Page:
This article is 3 years old


Is Cancel Culture the Right Way to Hold People Accountable?

If you’ve been around on the internet for the past few months, you’ve probably heard the phrase “cancel culture” — the left embraces it as a way for the unempowered to create social change against the powerful, while many on the right say it’s an excuse for sensitivity by the left. While the ability to cancel someone is an important aspect of social change, it’s important to not overreact to accusations against an individual, because false accusations can lead to unfair consequences. Additionally, if the individual is found guilty, it’s important to use constructive feedback to make real change, so one can learn from their mistakes.

While the term “cancel culture” was popularized in early 2020, it originates from the “canceling” of a show or movie, due to comments by the host. For example, the comedy show Politically Incorrect was canceled in 2002 after its host, Bill Mailer, was alienated by advertisers and ABC executives due to controversial jokes about 9/11. In recent years, “to cancel” is more commonly associated with social media — especially Twitter — where a large group of people call for the admonishment of a popular internet figure. While this is a powerful way for the public to call for social change, cancel culture has great potential to cause harm to those in the spotlight.

An issue with cancel culture is that it removes the right to a fair trial. In the United States, the Sixth Amendment guarantees the right to a fair trial, where the defendant is considered innocent until proven guilty. However, when someone is canceled, they don’t get a trial or the time to explain themselves. This can lead to false convictions, where a public figure loses a job because of mass public opinion. Take David Shor as an example. Shor, a data analyst for Civis Analytics — a progressive consulting firm — responded to a paper on how non-violent protests are historically more effective than violent ones on Twitter by simply stating the data given in the paper. The tweet — which was posted during the Black Lives Matter protests during the summer of 2020 — gained traction and was eventually picked up by numerous activists, including Benjamin Dixon. Dixon argued that Shor was “concern trolling for the purposes of increasing democratic turnout.”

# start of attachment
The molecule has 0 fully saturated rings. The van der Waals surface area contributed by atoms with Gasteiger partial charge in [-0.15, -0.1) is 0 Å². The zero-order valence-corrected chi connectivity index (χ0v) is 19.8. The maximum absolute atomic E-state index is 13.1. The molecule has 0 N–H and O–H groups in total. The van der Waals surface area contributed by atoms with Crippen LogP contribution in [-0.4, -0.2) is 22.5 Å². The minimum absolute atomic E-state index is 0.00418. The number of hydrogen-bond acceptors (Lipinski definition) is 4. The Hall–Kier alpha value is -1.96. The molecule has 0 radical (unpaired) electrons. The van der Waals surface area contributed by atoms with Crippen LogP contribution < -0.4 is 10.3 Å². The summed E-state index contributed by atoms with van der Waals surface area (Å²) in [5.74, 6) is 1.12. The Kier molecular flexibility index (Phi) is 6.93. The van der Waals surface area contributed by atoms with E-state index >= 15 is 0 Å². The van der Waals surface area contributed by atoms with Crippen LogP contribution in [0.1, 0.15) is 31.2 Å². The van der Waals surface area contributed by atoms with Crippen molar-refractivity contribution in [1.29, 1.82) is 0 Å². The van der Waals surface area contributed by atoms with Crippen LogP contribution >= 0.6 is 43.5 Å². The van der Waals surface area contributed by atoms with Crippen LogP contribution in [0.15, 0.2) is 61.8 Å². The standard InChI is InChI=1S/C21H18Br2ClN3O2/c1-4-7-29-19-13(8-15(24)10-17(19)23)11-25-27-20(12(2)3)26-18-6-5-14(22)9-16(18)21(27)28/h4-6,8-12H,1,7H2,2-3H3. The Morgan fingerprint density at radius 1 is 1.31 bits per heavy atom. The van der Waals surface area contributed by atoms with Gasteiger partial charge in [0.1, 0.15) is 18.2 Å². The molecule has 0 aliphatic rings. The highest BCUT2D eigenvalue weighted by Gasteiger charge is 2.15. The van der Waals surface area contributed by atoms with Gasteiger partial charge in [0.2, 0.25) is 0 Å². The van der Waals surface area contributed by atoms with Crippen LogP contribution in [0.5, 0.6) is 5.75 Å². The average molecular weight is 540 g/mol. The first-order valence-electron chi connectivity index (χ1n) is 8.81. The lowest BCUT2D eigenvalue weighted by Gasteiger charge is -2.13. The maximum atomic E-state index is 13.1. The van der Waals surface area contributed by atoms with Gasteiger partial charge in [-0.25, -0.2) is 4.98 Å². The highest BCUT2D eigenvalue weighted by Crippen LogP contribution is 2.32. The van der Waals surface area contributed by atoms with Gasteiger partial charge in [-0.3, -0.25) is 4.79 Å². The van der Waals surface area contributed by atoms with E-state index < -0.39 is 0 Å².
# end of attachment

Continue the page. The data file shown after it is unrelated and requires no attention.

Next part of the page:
After many demanded Shor lose his job, he was fired by the white-majority staff of Civis Analytics. Shor is Black. When The Atlantic asked Civis Analytics if Shor was fired because of the tweet, Civis denied that Shor’s firing had any connection to the tweet. In an original statement to The Atlantic, the company stated “We have not, nor would we ever, terminate employees for tweeting academic papers. These rumors are incorrect and unsubstantiated.” However, they soon released a second version of the above statement, with that first sentence redacted.

Another issue with cancel culture is the way feedback is received. Because of the “mob mentality” of social media, canceling someone often turns into users hurling insults and death threats towards an individual, without leaving any constructive feedback about how they can improve in the future. This does not help create social change, instead turning a positive action into an excuse to incite violence online. If someone is truly interested in improving the world, they will accept that people make mistakes and attempt to move past the situation in a way where the people involved can grow from the experience. This also greatly decreases the chances that the same person will repeat their mistake.

So what’s the solution? Obviously, it’s not to stop criticizing people for mistakes they make, but to change how we criticize people in the first place. Feedback is valuable, because it helps the person grow and learn from their mistakes, instead of just berating them with negative comments. Incorporating constructive criticism and being open to growth will greatly decrease the chances that someone is harmed by cancel culture and increase the chances that it turns into a learning experience. As for the right to a fair trial, the best solution is to do your research — if you see a person is accused of something, wait for solid evidence before making up your mind. There’s never a reason to jump to conclusions, especially when someone’s life is on the line.